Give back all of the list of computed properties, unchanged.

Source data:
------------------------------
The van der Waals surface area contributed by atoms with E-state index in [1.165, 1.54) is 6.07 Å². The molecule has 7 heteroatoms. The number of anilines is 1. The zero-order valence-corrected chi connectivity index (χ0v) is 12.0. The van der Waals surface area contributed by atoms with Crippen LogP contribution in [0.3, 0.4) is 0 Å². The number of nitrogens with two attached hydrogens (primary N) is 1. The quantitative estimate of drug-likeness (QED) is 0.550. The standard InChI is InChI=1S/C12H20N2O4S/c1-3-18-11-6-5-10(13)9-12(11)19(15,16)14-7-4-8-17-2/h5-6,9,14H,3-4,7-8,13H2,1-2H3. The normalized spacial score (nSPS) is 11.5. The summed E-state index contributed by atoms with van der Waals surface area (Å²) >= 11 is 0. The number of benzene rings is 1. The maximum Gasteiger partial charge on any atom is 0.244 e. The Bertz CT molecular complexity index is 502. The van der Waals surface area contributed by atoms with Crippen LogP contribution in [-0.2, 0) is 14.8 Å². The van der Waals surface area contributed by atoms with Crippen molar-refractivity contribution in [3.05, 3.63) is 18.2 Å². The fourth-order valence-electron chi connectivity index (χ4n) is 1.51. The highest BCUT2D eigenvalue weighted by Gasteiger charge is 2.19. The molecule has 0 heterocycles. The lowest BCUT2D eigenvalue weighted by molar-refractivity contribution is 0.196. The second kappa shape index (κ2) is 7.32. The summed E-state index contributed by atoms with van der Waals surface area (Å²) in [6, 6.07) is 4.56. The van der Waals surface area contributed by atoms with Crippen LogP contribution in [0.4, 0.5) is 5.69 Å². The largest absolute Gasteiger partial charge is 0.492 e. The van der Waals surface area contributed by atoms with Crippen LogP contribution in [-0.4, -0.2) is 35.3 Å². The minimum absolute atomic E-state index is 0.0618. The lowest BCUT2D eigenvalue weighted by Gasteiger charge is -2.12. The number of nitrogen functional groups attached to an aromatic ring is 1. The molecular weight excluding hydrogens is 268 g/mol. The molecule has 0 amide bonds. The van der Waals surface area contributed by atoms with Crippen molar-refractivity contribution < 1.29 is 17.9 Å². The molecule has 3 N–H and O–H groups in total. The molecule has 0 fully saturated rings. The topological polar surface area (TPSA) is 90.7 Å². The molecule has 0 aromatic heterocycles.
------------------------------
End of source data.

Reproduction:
The van der Waals surface area contributed by atoms with E-state index in [1.165, 1.54) is 6.07 Å². The molecule has 7 heteroatoms. The number of anilines is 1. The zero-order valence-corrected chi connectivity index (χ0v) is 12.0. The van der Waals surface area contributed by atoms with Crippen LogP contribution in [0.3, 0.4) is 0 Å². The number of nitrogens with two attached hydrogens (primary N) is 1. The quantitative estimate of drug-likeness (QED) is 0.550. The standard InChI is InChI=1S/C12H20N2O4S/c1-3-18-11-6-5-10(13)9-12(11)19(15,16)14-7-4-8-17-2/h5-6,9,14H,3-4,7-8,13H2,1-2H3. The normalized spacial score (nSPS) is 11.5. The summed E-state index contributed by atoms with van der Waals surface area (Å²) >= 11 is 0. The number of benzene rings is 1. The maximum Gasteiger partial charge on any atom is 0.244 e. The Bertz CT molecular complexity index is 502. The van der Waals surface area contributed by atoms with Crippen LogP contribution in [-0.2, 0) is 14.8 Å². The van der Waals surface area contributed by atoms with Crippen molar-refractivity contribution in [3.05, 3.63) is 18.2 Å². The fourth-order valence-electron chi connectivity index (χ4n) is 1.51. The highest BCUT2D eigenvalue weighted by Gasteiger charge is 2.19. The molecule has 0 heterocycles. The lowest BCUT2D eigenvalue weighted by molar-refractivity contribution is 0.196. The second kappa shape index (κ2) is 7.32. The summed E-state index contributed by atoms with van der Waals surface area (Å²) in [6, 6.07) is 4.56. The van der Waals surface area contributed by atoms with Crippen LogP contribution in [0.4, 0.5) is 5.69 Å². The largest absolute Gasteiger partial charge is 0.492 e. The van der Waals surface area contributed by atoms with Crippen LogP contribution in [-0.4, -0.2) is 35.3 Å². The minimum absolute atomic E-state index is 0.0618. The lowest BCUT2D eigenvalue weighted by Gasteiger charge is -2.12. The number of nitrogen functional groups attached to an aromatic ring is 1. The molecular weight excluding hydrogens is 268 g/mol. The molecule has 0 amide bonds. The van der Waals surface area contributed by atoms with Crippen molar-refractivity contribution < 1.29 is 17.9 Å². The molecule has 3 N–H and O–H groups in total. The molecule has 0 fully saturated rings. The topological polar surface area (TPSA) is 90.7 Å². The molecule has 0 aromatic heterocycles.